Wow, a whole year has passed without me writing here. I’m on the fence regarding whether I should feel that posting once a year is sufficient, given how busy life has become, versus making it a New Year’s resolution to write here at least once a month to ensure that my life goals are on track, my bucket list is being tackled, and my memories have a chance to solidify.
2018 certainly did turn into a crazy busy year. Let’s start with a review of my 2018 predictions versus what actually happened.
- I’m not expecting any great changes with my work this year. Could I switch employers for the purpose of exacting higher wages? Probably. Do I want to switch employers? Probably not. My current work schedule is pretty cushy, and my commute isn’t horrible. Wrong. At the End of February, our beloved Associate Director of PV Operations announced her resignation, and I suddenly realized that there wasn’t anything keeping me at PAREXEL any longer. I wasn’t getting exciting new projects every month as I had been for the first year in the Pharmacovigilance department, and most of the people who I could learn from had left the company. I was a great study lead, but my manager didn’t have any further plans to promote my development. And with 10+ direct reports, she had little time for me, anyhow. So when I got a call at the beginning of March to see whether I would be interested in openings at Karyopharm, I took the bait. I was deemed not experienced enough to take a PV Scientist role; however, there was interest in me taking a contract PV Specialist. That was not a simple decision because although I was very excited about the idea of developing the safety profile of a first-in-class oral oncology drug, I was not excited about the idea of being a contractor. Fortunately, they gave me an offer I couldn’t refuse, and 2.5 weeks after starting with Karyopharm in April, the VP of PV was able to make me a verbal offer for a permanent position. Interestingly, two of my PV colleagues at Karyopharm are former coworkers from PAREXEL. Small world!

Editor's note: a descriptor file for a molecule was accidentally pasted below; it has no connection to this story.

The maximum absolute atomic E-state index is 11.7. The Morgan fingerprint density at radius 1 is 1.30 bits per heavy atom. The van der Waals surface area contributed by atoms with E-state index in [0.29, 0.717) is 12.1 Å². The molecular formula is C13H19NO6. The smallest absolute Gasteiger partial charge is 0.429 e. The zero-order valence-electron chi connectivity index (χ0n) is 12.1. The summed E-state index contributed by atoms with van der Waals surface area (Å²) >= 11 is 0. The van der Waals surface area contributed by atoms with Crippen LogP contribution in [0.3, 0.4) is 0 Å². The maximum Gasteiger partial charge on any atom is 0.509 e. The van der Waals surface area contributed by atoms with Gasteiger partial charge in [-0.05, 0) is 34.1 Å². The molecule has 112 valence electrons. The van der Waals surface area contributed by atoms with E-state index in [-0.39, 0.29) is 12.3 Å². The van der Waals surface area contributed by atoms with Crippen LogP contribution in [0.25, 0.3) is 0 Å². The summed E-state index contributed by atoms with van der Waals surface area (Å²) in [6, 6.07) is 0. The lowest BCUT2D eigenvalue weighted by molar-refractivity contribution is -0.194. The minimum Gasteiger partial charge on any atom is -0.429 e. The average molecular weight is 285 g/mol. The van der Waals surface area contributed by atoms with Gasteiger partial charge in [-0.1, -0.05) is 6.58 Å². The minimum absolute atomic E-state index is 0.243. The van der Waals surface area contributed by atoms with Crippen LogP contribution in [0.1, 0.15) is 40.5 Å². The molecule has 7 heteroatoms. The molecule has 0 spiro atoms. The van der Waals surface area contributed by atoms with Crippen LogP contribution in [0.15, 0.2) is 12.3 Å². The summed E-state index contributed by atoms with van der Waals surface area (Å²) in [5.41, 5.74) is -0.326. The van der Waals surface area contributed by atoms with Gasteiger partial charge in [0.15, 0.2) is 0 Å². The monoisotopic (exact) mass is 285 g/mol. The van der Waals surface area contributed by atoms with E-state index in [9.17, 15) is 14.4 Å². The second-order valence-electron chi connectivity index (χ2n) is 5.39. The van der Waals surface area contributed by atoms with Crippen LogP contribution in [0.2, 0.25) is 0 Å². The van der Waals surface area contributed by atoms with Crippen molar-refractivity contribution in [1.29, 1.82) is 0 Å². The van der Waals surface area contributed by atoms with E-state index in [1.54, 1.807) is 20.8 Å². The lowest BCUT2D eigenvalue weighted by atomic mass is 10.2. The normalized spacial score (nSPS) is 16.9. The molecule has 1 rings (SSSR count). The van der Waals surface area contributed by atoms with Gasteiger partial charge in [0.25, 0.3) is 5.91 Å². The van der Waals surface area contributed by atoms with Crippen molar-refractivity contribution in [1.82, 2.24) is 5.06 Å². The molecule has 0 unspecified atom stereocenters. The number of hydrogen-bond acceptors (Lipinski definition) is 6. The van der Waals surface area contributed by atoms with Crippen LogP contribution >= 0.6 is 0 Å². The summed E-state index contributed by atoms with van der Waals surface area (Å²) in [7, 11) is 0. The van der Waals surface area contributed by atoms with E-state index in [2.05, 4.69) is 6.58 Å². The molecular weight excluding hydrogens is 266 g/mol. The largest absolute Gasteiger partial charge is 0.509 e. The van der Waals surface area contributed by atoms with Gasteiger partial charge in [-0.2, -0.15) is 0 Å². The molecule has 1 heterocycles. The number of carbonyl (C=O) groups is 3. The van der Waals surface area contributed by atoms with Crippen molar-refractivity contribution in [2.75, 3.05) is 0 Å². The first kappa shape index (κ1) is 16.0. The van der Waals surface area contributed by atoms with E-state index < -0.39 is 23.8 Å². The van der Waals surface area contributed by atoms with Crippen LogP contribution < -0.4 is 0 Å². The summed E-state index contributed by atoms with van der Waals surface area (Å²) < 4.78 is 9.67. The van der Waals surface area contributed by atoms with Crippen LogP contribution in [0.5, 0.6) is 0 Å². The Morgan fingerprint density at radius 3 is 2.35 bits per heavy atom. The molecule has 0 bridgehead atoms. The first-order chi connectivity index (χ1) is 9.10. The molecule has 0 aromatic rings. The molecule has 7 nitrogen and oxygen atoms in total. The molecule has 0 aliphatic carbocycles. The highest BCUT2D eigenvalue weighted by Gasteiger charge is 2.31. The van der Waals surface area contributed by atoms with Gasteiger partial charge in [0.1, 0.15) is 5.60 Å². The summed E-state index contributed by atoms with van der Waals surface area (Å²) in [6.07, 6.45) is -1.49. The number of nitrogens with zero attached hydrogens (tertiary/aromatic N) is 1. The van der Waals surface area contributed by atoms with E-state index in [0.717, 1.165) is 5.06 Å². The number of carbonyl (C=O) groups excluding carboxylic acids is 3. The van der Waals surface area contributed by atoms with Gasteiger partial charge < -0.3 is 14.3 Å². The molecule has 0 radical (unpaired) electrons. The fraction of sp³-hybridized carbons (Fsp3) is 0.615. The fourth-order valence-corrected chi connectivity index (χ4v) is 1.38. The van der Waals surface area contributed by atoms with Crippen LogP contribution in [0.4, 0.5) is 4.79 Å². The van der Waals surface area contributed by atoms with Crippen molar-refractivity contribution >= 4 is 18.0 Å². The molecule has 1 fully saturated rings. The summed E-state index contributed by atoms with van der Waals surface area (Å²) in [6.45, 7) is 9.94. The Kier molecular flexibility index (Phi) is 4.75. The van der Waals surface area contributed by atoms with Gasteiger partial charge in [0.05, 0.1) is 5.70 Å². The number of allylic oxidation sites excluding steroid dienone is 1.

- Although I’m not looking for a new employer this year, I’m still full of dreams and ambition. I’d like to be a pharmacovigilance scientist when I grow up, someone who goes beyond individual case processing to detect, evaluate and manage drug safety risks. Towards this goal, I’m toying with a few mini research project ideas pertaining to pharmacovigilance and signal detection methodology. Based on my past track record, the odds of me following through on these ideas are not high, so this is more of a naive New Year’s Resolution than a true prediction. Haha! Naïve, indeed. Karyopharm has ensured that all my mini projects involve Pharmacovigilance Operations. Things were relatively simple for my first two months after starting at Karyopharm – aside from a time-consuming clean-up project – but then we hired and trained 3 new-to-PV associates, brought all case processing in-house, went through a restructuring that gave me 3 direct reports, and prepared for health authority inspections and postmarketing pharmacovigilance operations.
- Son, on the other hand, recently coauthored two full papers, positioning himself well to apply for new positions after he hits 3 years with JM in April. (His employer’s matched retirement contributions will be vested at that point.) I can’t claim full knowledge of Son’s career goals, but I would not be surprised if he took a new position this year or next year, given the high rate of turnover at his company. Bingo! Son just started a new position in Cambridge two weeks ago. So far, it seems to have been a really good career move, taking advantage of the experience he gained at his two previous industry employers.
- Admittedly, if I’m going to think about Son taking a new job, I also have to think about moving to a location more proximate to his future job, i.e., closer to Boston. Odds are that the next job offer Son gets will be inside I-95, perhaps smack in the middle of Cambridge. I’d like to hold off on buying a new house until my student loans are paid off, i.e., in about 2 years, but Son and I agree that neither of us can take a job in Boston/Cambridge unless we move much closer to the cities; the commute from Worcester-ish is too long. I have difficulty imagining moving in 2018, but if a new job for Son is possible, moving is, too. This now falls on the list of 2019 predictions. My commute to Newton has been okay, but Son’s commute to Cambridge is long. We plan to list our house in April and move closer to Cambridge when school gets out for summer.